Chefs: help protect New England marine habitat

Between now and December 1, chefs and culinary professionals have an important opportunity to call for strong marine habitat protection in New England. NOAA is currently holding an open public comment period – and they want to hear from chefs and stakeholders in the food community.

You can take action by weighing in and adding your voice to the letter to NOAA below. Email Katherine Duevel at Pew Charitable Trusts to add your voice.

Text of the letter:

December 1, 2014

Mr. John K. Bullard
Regional Administrator
National Oceanic and Atmospheric Administration
55 Great Republic Drive
Gloucester, Massachusetts 01930-2276

RE: OA2 DEIS Comments

Dear Regional Administrator Bullard,

We the undersigned organizations, businesses, and concerned citizens from coastal communities throughout the Northeast urge you to take your agency’s own advice and protect important marine habitat in New England. In numerous reports, web sites, position papers, and statements from agency leaders, the National Oceanic and Atmospheric Administration (NOAA Fisheries) has stressed the importance of habitat protection as a way to achieve healthy marine ecosystems. If our oceans are ever to recover from decades of overfishing, and withstand to the changes coming their way from a warming planet, habitat protections will be vital.

The Omnibus Essential Fish Habitat Amendment 2 Draft Environmental Impact Statement (DEIS) has consequences for anyone who has a stake in healthy marine ecosystems. This includes people who make their living on the water, like commercial fishermen, but also those who spend their recreational time fishing, boating, whale-watching, or enjoying other forms of ecotourism. Coastal businesses and communities that rely on tourism and fishing are concerned about the overall health of our region’s ocean waters, which attract visitors from around the world. Habitat areas that create refuges from bottom trawling and dredging will help keep a diverse mix of marine wildlife in our waters. With a strong system of protections in place, we can all enjoy the benefits of living in coastal communities supported by the abundance of the surrounding ocean.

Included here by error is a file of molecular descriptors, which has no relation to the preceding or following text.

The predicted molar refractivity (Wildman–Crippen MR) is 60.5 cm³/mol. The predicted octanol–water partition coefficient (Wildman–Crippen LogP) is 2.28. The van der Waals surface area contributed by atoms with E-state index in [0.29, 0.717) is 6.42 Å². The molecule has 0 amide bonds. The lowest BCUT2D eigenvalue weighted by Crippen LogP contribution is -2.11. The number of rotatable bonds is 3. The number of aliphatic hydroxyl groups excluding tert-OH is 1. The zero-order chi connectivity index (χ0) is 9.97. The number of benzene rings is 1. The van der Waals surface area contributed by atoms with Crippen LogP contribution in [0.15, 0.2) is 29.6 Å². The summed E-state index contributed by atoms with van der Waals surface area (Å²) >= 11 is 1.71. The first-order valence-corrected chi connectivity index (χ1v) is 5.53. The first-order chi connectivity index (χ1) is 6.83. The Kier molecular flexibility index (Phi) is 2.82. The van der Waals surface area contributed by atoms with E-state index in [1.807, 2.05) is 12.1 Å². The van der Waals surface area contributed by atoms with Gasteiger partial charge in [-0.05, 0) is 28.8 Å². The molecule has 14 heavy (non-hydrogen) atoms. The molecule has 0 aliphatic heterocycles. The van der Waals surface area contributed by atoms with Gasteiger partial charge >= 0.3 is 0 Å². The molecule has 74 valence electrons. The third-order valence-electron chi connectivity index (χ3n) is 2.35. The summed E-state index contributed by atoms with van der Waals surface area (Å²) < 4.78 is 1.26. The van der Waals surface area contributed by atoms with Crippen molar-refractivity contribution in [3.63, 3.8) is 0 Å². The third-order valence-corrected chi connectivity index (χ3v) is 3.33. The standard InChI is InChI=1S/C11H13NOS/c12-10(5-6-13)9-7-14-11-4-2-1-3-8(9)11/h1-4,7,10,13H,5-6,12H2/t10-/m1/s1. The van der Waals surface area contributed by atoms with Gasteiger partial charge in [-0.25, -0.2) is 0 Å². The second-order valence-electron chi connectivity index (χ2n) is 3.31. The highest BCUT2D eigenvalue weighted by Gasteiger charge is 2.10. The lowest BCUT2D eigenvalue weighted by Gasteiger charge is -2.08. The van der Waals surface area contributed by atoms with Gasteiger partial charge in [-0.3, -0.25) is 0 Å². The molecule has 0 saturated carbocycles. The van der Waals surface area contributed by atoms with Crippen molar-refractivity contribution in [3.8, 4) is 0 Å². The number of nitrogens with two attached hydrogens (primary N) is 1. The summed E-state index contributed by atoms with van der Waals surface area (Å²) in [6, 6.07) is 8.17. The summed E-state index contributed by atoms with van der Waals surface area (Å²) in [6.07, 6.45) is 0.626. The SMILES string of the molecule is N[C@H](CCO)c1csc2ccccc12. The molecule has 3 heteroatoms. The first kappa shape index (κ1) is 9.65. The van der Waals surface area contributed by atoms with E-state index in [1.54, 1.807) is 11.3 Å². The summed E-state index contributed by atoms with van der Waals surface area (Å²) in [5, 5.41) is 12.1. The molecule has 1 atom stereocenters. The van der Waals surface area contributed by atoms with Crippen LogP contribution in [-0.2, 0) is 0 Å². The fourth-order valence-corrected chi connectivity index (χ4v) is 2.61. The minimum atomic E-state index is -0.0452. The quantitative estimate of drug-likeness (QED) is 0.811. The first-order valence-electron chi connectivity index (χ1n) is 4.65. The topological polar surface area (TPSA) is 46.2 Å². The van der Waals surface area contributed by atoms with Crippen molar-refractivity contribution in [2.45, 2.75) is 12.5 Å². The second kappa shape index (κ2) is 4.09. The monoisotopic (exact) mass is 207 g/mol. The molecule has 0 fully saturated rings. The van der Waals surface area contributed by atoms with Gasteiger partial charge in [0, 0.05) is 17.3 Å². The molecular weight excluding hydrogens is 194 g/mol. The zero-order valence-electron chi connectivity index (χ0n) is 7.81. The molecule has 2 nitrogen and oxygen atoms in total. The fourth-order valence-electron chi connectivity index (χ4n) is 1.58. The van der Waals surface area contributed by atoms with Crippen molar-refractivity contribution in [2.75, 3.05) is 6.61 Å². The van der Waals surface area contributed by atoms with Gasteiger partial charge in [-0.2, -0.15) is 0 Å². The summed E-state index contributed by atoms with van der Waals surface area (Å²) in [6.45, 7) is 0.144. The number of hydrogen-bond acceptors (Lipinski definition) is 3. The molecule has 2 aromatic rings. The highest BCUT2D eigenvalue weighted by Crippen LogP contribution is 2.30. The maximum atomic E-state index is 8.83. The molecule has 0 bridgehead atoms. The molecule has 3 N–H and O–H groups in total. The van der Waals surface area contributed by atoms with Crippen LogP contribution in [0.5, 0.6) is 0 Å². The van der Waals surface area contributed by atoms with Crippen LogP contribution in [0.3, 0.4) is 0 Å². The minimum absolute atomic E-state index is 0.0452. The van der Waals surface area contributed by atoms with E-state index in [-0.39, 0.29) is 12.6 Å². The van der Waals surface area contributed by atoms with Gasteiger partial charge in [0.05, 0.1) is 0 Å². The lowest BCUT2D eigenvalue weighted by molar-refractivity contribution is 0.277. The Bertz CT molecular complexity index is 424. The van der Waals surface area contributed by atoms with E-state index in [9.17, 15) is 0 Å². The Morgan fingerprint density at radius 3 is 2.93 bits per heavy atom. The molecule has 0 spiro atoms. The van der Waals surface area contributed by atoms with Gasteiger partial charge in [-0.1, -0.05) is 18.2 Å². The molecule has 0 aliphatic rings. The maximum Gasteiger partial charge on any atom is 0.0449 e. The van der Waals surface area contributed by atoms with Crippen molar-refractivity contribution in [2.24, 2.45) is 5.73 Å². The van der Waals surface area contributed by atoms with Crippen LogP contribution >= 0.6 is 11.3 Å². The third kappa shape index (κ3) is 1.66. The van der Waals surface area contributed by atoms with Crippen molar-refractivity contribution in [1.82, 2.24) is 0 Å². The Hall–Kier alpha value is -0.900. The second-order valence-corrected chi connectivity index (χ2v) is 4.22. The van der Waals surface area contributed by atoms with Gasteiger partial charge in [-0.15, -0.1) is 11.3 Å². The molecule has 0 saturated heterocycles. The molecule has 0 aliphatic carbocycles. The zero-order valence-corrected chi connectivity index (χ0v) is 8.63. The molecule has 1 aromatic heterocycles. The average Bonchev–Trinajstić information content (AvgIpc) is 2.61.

Because we care about a healthy marine ecosystem in the waters off our coast, we support protecting large areas from destructive fishing gear like bottom draggers, and scallop and clam dredges. In the Gulf of Maine, maintaining the current closures is the best choice available, along with the addition of two new areas Down East. On Georges Bank, the alternative with the best protection is a new area that includes important habitat in the Northern Edge, and habitat that protects juvenile groundfish and spawning Atlantic herring. In Southern New England, the largest alternative extends into the Great South Channel, a key corridor for migrating fish and mammals.

In addition to the alternatives presented in the DEIS, NOAA Fisheries should improve ocean habitat in New England by:

  • Developing significantly larger areas with enhanced management for each region that will offer greater protection for all critical life stages.
  • Protecting areas where fish spawn, using data and analysis conducted by the Closed Area Technical Team.
  • Protecting remaining areas that continue to support cold water corals in Eastern Maine
  • Enhancing habitat research by establishing a network of Dedicated Habitat Research Areas (DHRAs), in all the regions, including reference areas protected from all fishing and other local human disturbance.
  • Prohibiting midwater trawl gear from the habitat management areas in order to protect fish where they live, not just on the seafloor, and to ensure abundant prey fish on which other marine animals depend.

NOAA Fisheries must take the lead on this amendment and make decisions that give New England’s marine ecosystems a chance, not just to recover, but to thrive well into the future.

Thank you for your consideration of our request.

Sincerely,

The undersigned chefs and restaurant owners in New England

Posted by: Alisha Fowler

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